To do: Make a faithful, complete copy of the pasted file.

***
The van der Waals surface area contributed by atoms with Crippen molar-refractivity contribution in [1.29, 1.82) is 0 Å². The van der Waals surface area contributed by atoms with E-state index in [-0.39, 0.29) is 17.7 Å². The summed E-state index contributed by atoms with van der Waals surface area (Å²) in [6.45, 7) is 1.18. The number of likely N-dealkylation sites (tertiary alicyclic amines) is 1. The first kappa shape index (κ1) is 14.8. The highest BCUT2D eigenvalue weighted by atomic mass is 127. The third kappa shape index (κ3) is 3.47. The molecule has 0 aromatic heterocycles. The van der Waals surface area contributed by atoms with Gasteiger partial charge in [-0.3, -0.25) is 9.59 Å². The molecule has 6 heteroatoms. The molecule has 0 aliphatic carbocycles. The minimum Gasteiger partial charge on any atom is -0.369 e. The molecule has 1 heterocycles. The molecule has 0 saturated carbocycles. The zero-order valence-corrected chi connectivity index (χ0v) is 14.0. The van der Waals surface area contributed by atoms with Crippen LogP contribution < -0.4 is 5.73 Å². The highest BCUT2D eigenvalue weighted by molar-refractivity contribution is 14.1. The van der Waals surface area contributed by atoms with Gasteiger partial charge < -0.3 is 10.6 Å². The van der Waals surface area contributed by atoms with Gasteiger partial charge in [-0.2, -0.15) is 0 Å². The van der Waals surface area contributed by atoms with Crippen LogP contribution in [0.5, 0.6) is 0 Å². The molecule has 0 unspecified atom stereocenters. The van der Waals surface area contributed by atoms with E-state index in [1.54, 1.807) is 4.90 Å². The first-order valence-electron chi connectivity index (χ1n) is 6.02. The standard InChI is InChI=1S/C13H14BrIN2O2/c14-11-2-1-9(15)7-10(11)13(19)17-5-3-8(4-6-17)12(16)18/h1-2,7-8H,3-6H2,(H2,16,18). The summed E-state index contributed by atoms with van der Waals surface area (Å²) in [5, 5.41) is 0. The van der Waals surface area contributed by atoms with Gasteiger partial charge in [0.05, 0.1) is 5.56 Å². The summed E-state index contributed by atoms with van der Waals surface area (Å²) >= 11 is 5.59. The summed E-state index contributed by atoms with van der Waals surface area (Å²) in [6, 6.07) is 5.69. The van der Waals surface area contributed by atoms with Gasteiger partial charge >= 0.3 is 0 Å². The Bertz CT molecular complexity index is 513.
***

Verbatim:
The van der Waals surface area contributed by atoms with Crippen molar-refractivity contribution in [1.29, 1.82) is 0 Å². The van der Waals surface area contributed by atoms with E-state index in [-0.39, 0.29) is 17.7 Å². The summed E-state index contributed by atoms with van der Waals surface area (Å²) in [6.45, 7) is 1.18. The number of likely N-dealkylation sites (tertiary alicyclic amines) is 1. The first kappa shape index (κ1) is 14.8. The highest BCUT2D eigenvalue weighted by atomic mass is 127. The third kappa shape index (κ3) is 3.47. The molecule has 0 aromatic heterocycles. The van der Waals surface area contributed by atoms with Gasteiger partial charge in [-0.3, -0.25) is 9.59 Å². The molecule has 6 heteroatoms. The molecule has 0 aliphatic carbocycles. The minimum Gasteiger partial charge on any atom is -0.369 e. The molecule has 1 heterocycles. The molecule has 0 saturated carbocycles. The zero-order valence-corrected chi connectivity index (χ0v) is 14.0. The van der Waals surface area contributed by atoms with Crippen LogP contribution < -0.4 is 5.73 Å². The highest BCUT2D eigenvalue weighted by molar-refractivity contribution is 14.1. The van der Waals surface area contributed by atoms with Gasteiger partial charge < -0.3 is 10.6 Å². The van der Waals surface area contributed by atoms with Gasteiger partial charge in [-0.2, -0.15) is 0 Å². The van der Waals surface area contributed by atoms with Crippen LogP contribution in [0.5, 0.6) is 0 Å². The molecule has 0 unspecified atom stereocenters. The van der Waals surface area contributed by atoms with E-state index in [1.54, 1.807) is 4.90 Å². The first-order valence-electron chi connectivity index (χ1n) is 6.02. The standard InChI is InChI=1S/C13H14BrIN2O2/c14-11-2-1-9(15)7-10(11)13(19)17-5-3-8(4-6-17)12(16)18/h1-2,7-8H,3-6H2,(H2,16,18). The summed E-state index contributed by atoms with van der Waals surface area (Å²) in [5, 5.41) is 0. The van der Waals surface area contributed by atoms with Gasteiger partial charge in [0.05, 0.1) is 5.56 Å². The summed E-state index contributed by atoms with van der Waals surface area (Å²) >= 11 is 5.59. The summed E-state index contributed by atoms with van der Waals surface area (Å²) in [6, 6.07) is 5.69. The van der Waals surface area contributed by atoms with Gasteiger partial charge >= 0.3 is 0 Å². The Bertz CT molecular complexity index is 513.